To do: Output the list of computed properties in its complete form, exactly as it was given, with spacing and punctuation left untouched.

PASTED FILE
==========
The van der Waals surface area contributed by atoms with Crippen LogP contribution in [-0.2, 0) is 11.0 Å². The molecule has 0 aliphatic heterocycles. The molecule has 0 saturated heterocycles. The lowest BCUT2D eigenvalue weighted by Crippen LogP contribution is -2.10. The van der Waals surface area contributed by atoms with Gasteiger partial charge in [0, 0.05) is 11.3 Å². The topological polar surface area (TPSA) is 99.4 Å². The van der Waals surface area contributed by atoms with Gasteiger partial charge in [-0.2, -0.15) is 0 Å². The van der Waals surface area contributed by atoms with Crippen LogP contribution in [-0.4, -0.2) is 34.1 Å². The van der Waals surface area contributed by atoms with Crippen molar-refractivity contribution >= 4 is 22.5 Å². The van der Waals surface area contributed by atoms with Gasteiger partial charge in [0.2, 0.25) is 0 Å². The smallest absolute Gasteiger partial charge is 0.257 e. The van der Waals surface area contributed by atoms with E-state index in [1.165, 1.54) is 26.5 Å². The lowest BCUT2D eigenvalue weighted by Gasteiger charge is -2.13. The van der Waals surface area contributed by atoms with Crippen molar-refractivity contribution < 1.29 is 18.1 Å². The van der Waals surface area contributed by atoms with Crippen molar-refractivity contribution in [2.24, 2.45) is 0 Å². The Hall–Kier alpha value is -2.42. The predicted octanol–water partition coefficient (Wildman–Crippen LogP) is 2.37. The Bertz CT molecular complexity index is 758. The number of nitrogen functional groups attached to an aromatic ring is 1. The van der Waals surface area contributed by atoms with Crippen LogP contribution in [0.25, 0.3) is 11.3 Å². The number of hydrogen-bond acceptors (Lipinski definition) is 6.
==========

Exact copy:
The van der Waals surface area contributed by atoms with Crippen LogP contribution in [-0.2, 0) is 11.0 Å². The molecule has 0 aliphatic heterocycles. The molecule has 0 saturated heterocycles. The lowest BCUT2D eigenvalue weighted by Crippen LogP contribution is -2.10. The van der Waals surface area contributed by atoms with Gasteiger partial charge in [0, 0.05) is 11.3 Å². The topological polar surface area (TPSA) is 99.4 Å². The van der Waals surface area contributed by atoms with Gasteiger partial charge in [-0.2, -0.15) is 0 Å². The van der Waals surface area contributed by atoms with Crippen LogP contribution in [-0.4, -0.2) is 34.1 Å². The van der Waals surface area contributed by atoms with Crippen molar-refractivity contribution >= 4 is 22.5 Å². The van der Waals surface area contributed by atoms with Gasteiger partial charge in [0.2, 0.25) is 0 Å². The smallest absolute Gasteiger partial charge is 0.257 e. The van der Waals surface area contributed by atoms with E-state index in [1.165, 1.54) is 26.5 Å². The lowest BCUT2D eigenvalue weighted by Gasteiger charge is -2.13. The van der Waals surface area contributed by atoms with Crippen molar-refractivity contribution < 1.29 is 18.1 Å². The van der Waals surface area contributed by atoms with Crippen molar-refractivity contribution in [2.24, 2.45) is 0 Å². The Hall–Kier alpha value is -2.42. The predicted octanol–water partition coefficient (Wildman–Crippen LogP) is 2.37. The Bertz CT molecular complexity index is 758. The number of nitrogen functional groups attached to an aromatic ring is 1. The van der Waals surface area contributed by atoms with Crippen LogP contribution in [0.25, 0.3) is 11.3 Å². The number of hydrogen-bond acceptors (Lipinski definition) is 6.